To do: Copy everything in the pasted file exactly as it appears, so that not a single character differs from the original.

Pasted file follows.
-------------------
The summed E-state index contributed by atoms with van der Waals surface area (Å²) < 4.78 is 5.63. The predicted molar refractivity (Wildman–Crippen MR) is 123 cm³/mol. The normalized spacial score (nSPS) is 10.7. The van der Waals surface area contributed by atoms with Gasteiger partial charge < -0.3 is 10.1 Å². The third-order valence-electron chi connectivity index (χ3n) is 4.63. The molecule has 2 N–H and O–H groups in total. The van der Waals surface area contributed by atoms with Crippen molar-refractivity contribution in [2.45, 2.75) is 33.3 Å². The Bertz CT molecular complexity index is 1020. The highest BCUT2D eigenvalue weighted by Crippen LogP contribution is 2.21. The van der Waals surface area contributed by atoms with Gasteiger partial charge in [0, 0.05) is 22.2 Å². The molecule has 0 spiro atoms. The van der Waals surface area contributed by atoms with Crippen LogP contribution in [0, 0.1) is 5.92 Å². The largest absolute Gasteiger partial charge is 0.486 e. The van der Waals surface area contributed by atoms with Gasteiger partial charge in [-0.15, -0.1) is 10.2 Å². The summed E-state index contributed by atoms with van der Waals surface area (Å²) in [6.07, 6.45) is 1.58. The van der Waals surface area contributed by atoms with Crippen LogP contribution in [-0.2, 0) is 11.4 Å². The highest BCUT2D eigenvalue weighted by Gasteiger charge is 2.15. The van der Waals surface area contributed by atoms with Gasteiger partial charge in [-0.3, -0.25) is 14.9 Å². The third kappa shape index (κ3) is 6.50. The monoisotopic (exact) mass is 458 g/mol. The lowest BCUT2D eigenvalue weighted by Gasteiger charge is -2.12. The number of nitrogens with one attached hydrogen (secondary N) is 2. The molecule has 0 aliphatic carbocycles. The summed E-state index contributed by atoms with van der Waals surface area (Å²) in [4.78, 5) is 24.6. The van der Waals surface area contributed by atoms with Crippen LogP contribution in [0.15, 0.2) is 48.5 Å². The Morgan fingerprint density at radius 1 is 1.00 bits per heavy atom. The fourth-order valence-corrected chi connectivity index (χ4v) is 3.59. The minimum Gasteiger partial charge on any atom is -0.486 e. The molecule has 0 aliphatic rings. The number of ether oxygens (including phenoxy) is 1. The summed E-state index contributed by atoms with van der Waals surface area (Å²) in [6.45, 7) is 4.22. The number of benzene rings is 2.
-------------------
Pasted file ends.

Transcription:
The summed E-state index contributed by atoms with van der Waals surface area (Å²) < 4.78 is 5.63. The predicted molar refractivity (Wildman–Crippen MR) is 123 cm³/mol. The normalized spacial score (nSPS) is 10.7. The van der Waals surface area contributed by atoms with Gasteiger partial charge < -0.3 is 10.1 Å². The third-order valence-electron chi connectivity index (χ3n) is 4.63. The molecule has 2 N–H and O–H groups in total. The van der Waals surface area contributed by atoms with Crippen molar-refractivity contribution in [2.45, 2.75) is 33.3 Å². The Bertz CT molecular complexity index is 1020. The highest BCUT2D eigenvalue weighted by Crippen LogP contribution is 2.21. The van der Waals surface area contributed by atoms with Gasteiger partial charge in [0, 0.05) is 22.2 Å². The molecule has 0 spiro atoms. The van der Waals surface area contributed by atoms with Crippen LogP contribution in [0, 0.1) is 5.92 Å². The largest absolute Gasteiger partial charge is 0.486 e. The van der Waals surface area contributed by atoms with Gasteiger partial charge in [-0.15, -0.1) is 10.2 Å². The summed E-state index contributed by atoms with van der Waals surface area (Å²) in [6.07, 6.45) is 1.58. The van der Waals surface area contributed by atoms with Crippen LogP contribution in [-0.2, 0) is 11.4 Å². The highest BCUT2D eigenvalue weighted by Gasteiger charge is 2.15. The van der Waals surface area contributed by atoms with Gasteiger partial charge in [-0.3, -0.25) is 14.9 Å². The third kappa shape index (κ3) is 6.50. The monoisotopic (exact) mass is 458 g/mol. The lowest BCUT2D eigenvalue weighted by Gasteiger charge is -2.12. The number of nitrogens with one attached hydrogen (secondary N) is 2. The molecule has 0 aliphatic carbocycles. The summed E-state index contributed by atoms with van der Waals surface area (Å²) in [4.78, 5) is 24.6. The van der Waals surface area contributed by atoms with Crippen LogP contribution in [0.15, 0.2) is 48.5 Å². The Morgan fingerprint density at radius 1 is 1.00 bits per heavy atom. The fourth-order valence-corrected chi connectivity index (χ4v) is 3.59. The minimum Gasteiger partial charge on any atom is -0.486 e. The molecule has 0 aliphatic rings. The number of ether oxygens (including phenoxy) is 1. The summed E-state index contributed by atoms with van der Waals surface area (Å²) in [6.45, 7) is 4.22. The number of benzene rings is 2.